Tourism and the Less Developed Countries
Department of Economics
4700 Keele St.
Key Words: International Tourism, Tourism, Economics, LDC
This paper is concerned with two questions; the role of
international tourism in Less Developed Countries (LDC) and
the economic consequences of international travel on their
economies. This paper offers some suggestions on how the
LDCs can make themselves more attractive to the
international tourist. The last section summarizes the
paper and provides some conclusions.
Tourism has become the most dynamic sector of most
countries’ economies. It is also the most important
tradeable sector of their economies. The business value of
tourism exceeds that of oil exports, food products and
automobiles. Table 1 shows how world tourism grew between
1950 and 2006. The number of international tourist arrivals
reached 846 million. (WTO, 2006) This was an increase of
5.4% over the previous year. Worldwide international travel
receipts reached U.S. $680B in 2005. (UNTWO, 2006)
Specializing in tourism is an option opened to less
developed countries (LDC). It is often viewed as a means of
overcoming the economic problems of these countries. Is it
a good option? A paper by Lanza and Pigliaru examined this
question. (Lanza and Pigliaru) The authors compared the
relative growth rates of 14 tourism countries from a sample
of 143 countries over the period 1980 to 1995.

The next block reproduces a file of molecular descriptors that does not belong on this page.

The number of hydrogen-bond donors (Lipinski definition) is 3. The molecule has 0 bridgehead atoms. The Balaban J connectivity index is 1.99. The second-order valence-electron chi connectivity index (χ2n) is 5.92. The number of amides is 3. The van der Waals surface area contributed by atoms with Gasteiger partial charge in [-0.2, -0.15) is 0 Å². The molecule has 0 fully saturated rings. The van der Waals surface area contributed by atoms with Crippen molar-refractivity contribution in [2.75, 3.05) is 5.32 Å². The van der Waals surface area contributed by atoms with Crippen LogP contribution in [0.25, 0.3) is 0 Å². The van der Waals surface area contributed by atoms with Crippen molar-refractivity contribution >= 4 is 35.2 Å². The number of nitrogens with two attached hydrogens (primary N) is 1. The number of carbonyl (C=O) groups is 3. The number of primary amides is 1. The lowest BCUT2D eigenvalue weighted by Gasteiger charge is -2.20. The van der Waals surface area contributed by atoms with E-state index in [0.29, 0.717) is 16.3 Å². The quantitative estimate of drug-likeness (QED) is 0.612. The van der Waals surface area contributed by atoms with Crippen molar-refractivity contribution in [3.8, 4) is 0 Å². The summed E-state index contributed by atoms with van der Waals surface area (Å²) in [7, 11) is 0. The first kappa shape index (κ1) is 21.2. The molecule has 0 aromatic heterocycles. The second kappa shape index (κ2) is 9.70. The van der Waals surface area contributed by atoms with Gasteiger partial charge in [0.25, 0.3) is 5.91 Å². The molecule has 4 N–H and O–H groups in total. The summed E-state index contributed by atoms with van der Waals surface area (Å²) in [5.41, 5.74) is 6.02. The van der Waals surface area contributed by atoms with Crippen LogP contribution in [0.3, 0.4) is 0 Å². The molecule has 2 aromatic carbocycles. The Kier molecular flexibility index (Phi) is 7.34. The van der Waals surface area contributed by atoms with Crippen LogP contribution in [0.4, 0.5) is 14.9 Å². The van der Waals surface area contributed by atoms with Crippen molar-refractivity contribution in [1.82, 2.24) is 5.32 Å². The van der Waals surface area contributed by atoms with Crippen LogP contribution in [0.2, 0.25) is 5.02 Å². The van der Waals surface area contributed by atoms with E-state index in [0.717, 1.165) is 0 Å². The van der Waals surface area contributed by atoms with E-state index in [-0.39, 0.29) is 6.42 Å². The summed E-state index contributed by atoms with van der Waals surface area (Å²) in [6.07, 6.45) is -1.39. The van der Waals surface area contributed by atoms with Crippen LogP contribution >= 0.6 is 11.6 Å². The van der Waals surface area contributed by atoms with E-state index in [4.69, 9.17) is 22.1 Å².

They found that countries that specialized in tourism
grew faster than the other countries in their sample. Based
on data in the World Tourist Organization’s (WTO) news
release for 2006, Africa experienced a 9% growth rate
between 2005 and 2006. Growth rates in Asia and the Pacific
averaged 7.6 over the same period. (UNTWO, 2006)
The World Tourism Organization.
The World Tourism Organization (UNWTO) is a specialized
agency of the United Nations. It is the leading
international agency in tourism. It also serves as a global
forum for tourist policy issues. UNWTO promotes the
development of tourism in less developed countries. It
encourages the implementation of a Global Code of Ethics
for tourism to ensure that its member countries, tourist
destinations and tourist businesses maximize the positive
economic benefits from tourism. It also encourages member
countries to minimize the negative social, cultural and
environmental effects on their economies. (UNWTO website)
UNWTO has a membership of 160 countries and more than
350 affiliated members that represent the private sector,
educational institutions, and local tourism authorities.
Direct action that strengthens the efforts of the national
tourism administrations are carried out by UNWTO’s
regional representatives in Africa, the Americas, East Asia
and the Pacific, Europe, the Middle East and South Asia
from its headquarters in Madrid. UNWTO is also the
principle source of international statistical information
From 1950 to 2006 international tourist arrivals
increased at an annual rate of 6.5% per year. (Table 1) The
income generated by tourist arrivals grew at a faster rate
and it reached US$680 B in 2005. (UNTWO, 2006)
UNWTO’s long-term forecast predicts that international
tourist arrivals will reach 1.6 B by 2020 and that
international tourist receipts will reach US$200 B in the
same year. The regions that are expected to receive the
largest number of tourists are Europe (717 million), East
Asia and the Pacific (397 million) and the Americas (282
Tourist arrivals in these areas are expected to grow
at 5% per year compared with the world average of 4.1%.